The island’s location makes it a popular theme in photographs of the Menai Straits and its bridges. Next we are going to be travelling to the Menai Bridge, shown below, but first a short detour to Church Island.
Well, our first detour was to Waitrose for coffee and a pastry, although if I remember rightly in someone’s case it was actually a pastie. No names, no pack drill but their name starts with the letter ?…… you didn’t think I was going to tell you, did you? What happens in Wales, stays in Wales.
Right then, suitably refreshed we walked down the hill to Church Island (Welsh: Ynys Dysilio) which is a small island in the Menai Strait on the shores of Anglesey. To get to the island you have to cross a short causeway that is reachable only on foot off the Belgian Promenade. The whole 2.7 acres (11,000 m2) of the island is taken up with St Tysilio’s church, constructed in the 15th century and the churchyard.
Inside the church is a single stained glass window. There is no lighting so you are relying on the light coming through the window if you want to photograph it.
As with most churchyards, there is a great deal of historic interest amongst the graves on the island. The cross-section of graves come mostly from local families, but there are graves of some of the workmen who worked on construction of the bridges who either died during construction or settled in the town after work was completed.
Welsh bard Cynnan is buried on the island as are members of the Davies family, who were successful local entrepeneurs during the nineteenth century. On top of the highest point of the small island is a memorial to the local men who died during the World wars. This is also the best place on the island from which to view the Menai Strait and the two bridges that cross it. In 2002, Little Egrets bred in Wales for the first time on a small islet just off Church Island.
Leaving Church Island we continued walking along the Belgian Promenade which forms part of a scenic walk beside the Menai Strait from the Menai Bridge to Church Island.
It was built during the First World War by refugees from Mechelen in Belgium. The residents of Porthaethwy provided them with food and shelter and, in gratitude, the refugees built the promenade. It was completed in 1916. After storms and high tides caused erosion in the 1960s, the promenade was rebuilt by the local council. As well as providing a pleasant walk, the Belgian promenade is an excellent place for bird watching.
More importantly it leads to our second bridge, the Menai Suspension Bridge (Welsh: Pont Grog y Borth), which is a suspension bridge between the island of Anglesey and the mainland of Wales. Designed by Thomas Telford and completed in 1826, it was the first modern suspension bridge in the world.
Before the bridge was completed in 1826, the island of Anglesey had no fixed connection to the mainland and all movements to and from Anglesey were by ferry (or, with difficulty, on foot at low tide). The main source of income on Anglesey was from the sale of cattle, and to move them to the markets of the inland counties or London, they had to be driven into the water and swum across the Menai Straits. The Act of Union 1800 increased the need for transport to Ireland, and with Holyhead as one of the principal terminals to Dublin it was decided to build a bridge.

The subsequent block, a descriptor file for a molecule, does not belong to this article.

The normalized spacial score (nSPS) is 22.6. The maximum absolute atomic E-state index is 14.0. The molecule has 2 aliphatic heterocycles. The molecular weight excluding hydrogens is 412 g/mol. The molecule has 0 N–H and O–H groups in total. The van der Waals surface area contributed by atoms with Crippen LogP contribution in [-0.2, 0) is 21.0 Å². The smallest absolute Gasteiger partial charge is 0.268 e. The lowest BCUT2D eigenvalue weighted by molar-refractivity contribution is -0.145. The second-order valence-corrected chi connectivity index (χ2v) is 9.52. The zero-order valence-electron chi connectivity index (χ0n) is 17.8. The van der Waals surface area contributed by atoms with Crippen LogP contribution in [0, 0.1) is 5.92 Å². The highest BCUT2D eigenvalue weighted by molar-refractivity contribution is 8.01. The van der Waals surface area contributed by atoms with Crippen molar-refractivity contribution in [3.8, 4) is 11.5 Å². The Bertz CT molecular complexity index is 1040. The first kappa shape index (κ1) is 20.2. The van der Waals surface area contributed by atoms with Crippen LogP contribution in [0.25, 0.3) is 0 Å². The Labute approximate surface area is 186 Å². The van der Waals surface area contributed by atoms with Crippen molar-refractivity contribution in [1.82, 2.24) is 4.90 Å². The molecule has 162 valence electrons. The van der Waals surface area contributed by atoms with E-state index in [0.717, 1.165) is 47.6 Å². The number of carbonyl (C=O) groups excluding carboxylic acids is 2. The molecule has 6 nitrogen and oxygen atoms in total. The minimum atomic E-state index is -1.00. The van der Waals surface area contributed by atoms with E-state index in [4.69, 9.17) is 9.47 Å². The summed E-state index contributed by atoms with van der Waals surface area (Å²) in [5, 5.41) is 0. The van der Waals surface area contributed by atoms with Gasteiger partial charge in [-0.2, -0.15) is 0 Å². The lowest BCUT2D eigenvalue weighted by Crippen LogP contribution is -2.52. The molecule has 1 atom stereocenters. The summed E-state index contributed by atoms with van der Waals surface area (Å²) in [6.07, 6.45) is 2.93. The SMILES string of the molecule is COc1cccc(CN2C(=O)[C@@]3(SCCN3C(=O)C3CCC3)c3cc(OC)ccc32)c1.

Thomas Telford was assigned the task of improving the route from London to Holyhead, and one of the key improvements was his design of the suspension bridge over the Menai Strait between a point near Bangor on the mainland and the village of Porthaethwy (which is now also known as Menai Bridge) on Anglesey. The design of the bridge had to allow for Royal Navy sailing ships 100 feet (30 m) tall to pass under the deck at high tide, and no scaffolding was allowed during construction as that would have violated the rule.
Construction of the bridge began in 1819 with the towers on either side of the strait. These were constructed from Penmon limestone and were hollow with internal cross-walls.
Then came the sixteen huge chain cables, each made of 935 iron bars that support the 176-metre (577 ft) span. To avoid rusting between manufacture and use, the iron was soaked in linseed oil and later painted. The suspending power of the chains was calculated at 2,016 tons and the total weight of each chain was 121 tons. The bridge was opened to much fanfare on 30 January 1826 and reduced the journey time from London to Holyhead from 36 to 27 hours, a saving of 9 hours.
Damaged by winds in 1839, the road surface needed extensive repair, and in 1893 the entire wooden surface was replaced with a steel deck. Over the years, the 4.5 ton weight limit proved problematic for the increasing freight industry and in 1938 the original wrought iron chains were replaced with steel ones without the need to close the bridge. In 1999 the bridge was closed for around a month to resurface the road and strengthen the structure, requiring all traffic to cross via the nearby Britannia Bridge.
On the way to the bridge using the Belgian promenade we came across a Druidic Stone Circle which made for a comfortable resting spot for Nigel. Meanwhile Sharon was having a go at taking his photo.
I’m not sure how old these stones are or what effects they can cause if any but this later photograph seemed to be showing something happening, Sharon obviously noticed it but it hadn’t quite got to Nigel yet….
Something else we found on our travels a lovely little house. So who lives in a house like this?